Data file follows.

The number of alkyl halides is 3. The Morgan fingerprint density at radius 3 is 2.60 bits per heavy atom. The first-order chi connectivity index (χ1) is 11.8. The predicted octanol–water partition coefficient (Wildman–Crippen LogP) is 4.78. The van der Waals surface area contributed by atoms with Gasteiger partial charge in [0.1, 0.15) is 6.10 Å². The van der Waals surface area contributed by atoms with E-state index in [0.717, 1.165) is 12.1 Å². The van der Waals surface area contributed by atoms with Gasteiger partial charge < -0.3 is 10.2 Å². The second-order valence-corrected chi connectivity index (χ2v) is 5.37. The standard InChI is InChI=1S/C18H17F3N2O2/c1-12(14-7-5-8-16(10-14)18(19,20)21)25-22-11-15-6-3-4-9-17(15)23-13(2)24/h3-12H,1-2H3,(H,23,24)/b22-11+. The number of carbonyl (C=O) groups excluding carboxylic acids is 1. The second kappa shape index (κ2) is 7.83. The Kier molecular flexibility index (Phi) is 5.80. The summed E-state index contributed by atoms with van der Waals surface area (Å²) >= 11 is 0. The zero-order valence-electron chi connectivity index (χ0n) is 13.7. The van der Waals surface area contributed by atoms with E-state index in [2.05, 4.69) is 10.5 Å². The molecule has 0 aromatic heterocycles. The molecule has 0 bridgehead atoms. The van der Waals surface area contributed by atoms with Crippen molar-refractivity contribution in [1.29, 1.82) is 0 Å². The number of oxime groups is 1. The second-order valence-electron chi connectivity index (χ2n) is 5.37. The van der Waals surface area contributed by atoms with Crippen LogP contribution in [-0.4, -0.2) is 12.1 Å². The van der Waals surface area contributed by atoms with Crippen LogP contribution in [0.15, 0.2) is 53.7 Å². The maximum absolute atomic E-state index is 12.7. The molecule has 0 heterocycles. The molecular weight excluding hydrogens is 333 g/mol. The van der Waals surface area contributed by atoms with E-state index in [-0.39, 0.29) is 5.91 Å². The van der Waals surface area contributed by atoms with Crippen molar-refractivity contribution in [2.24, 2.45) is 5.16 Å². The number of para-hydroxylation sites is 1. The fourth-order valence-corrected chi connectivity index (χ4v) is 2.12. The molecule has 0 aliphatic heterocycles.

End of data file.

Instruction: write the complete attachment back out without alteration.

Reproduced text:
The number of alkyl halides is 3. The Morgan fingerprint density at radius 3 is 2.60 bits per heavy atom. The first-order chi connectivity index (χ1) is 11.8. The predicted octanol–water partition coefficient (Wildman–Crippen LogP) is 4.78. The van der Waals surface area contributed by atoms with Gasteiger partial charge in [0.1, 0.15) is 6.10 Å². The van der Waals surface area contributed by atoms with E-state index in [0.717, 1.165) is 12.1 Å². The van der Waals surface area contributed by atoms with Gasteiger partial charge < -0.3 is 10.2 Å². The second-order valence-corrected chi connectivity index (χ2v) is 5.37. The standard InChI is InChI=1S/C18H17F3N2O2/c1-12(14-7-5-8-16(10-14)18(19,20)21)25-22-11-15-6-3-4-9-17(15)23-13(2)24/h3-12H,1-2H3,(H,23,24)/b22-11+. The number of carbonyl (C=O) groups excluding carboxylic acids is 1. The second kappa shape index (κ2) is 7.83. The Kier molecular flexibility index (Phi) is 5.80. The summed E-state index contributed by atoms with van der Waals surface area (Å²) >= 11 is 0. The zero-order valence-electron chi connectivity index (χ0n) is 13.7. The van der Waals surface area contributed by atoms with E-state index in [2.05, 4.69) is 10.5 Å². The molecule has 0 aromatic heterocycles. The molecule has 0 bridgehead atoms. The van der Waals surface area contributed by atoms with Crippen molar-refractivity contribution in [1.29, 1.82) is 0 Å². The number of oxime groups is 1. The second-order valence-electron chi connectivity index (χ2n) is 5.37. The van der Waals surface area contributed by atoms with Crippen LogP contribution in [-0.4, -0.2) is 12.1 Å². The van der Waals surface area contributed by atoms with Crippen LogP contribution in [0.15, 0.2) is 53.7 Å². The maximum absolute atomic E-state index is 12.7. The molecule has 0 heterocycles. The molecular weight excluding hydrogens is 333 g/mol. The van der Waals surface area contributed by atoms with E-state index in [-0.39, 0.29) is 5.91 Å². The van der Waals surface area contributed by atoms with Crippen molar-refractivity contribution in [2.24, 2.45) is 5.16 Å². The number of para-hydroxylation sites is 1. The fourth-order valence-corrected chi connectivity index (χ4v) is 2.12. The molecule has 0 aliphatic heterocycles.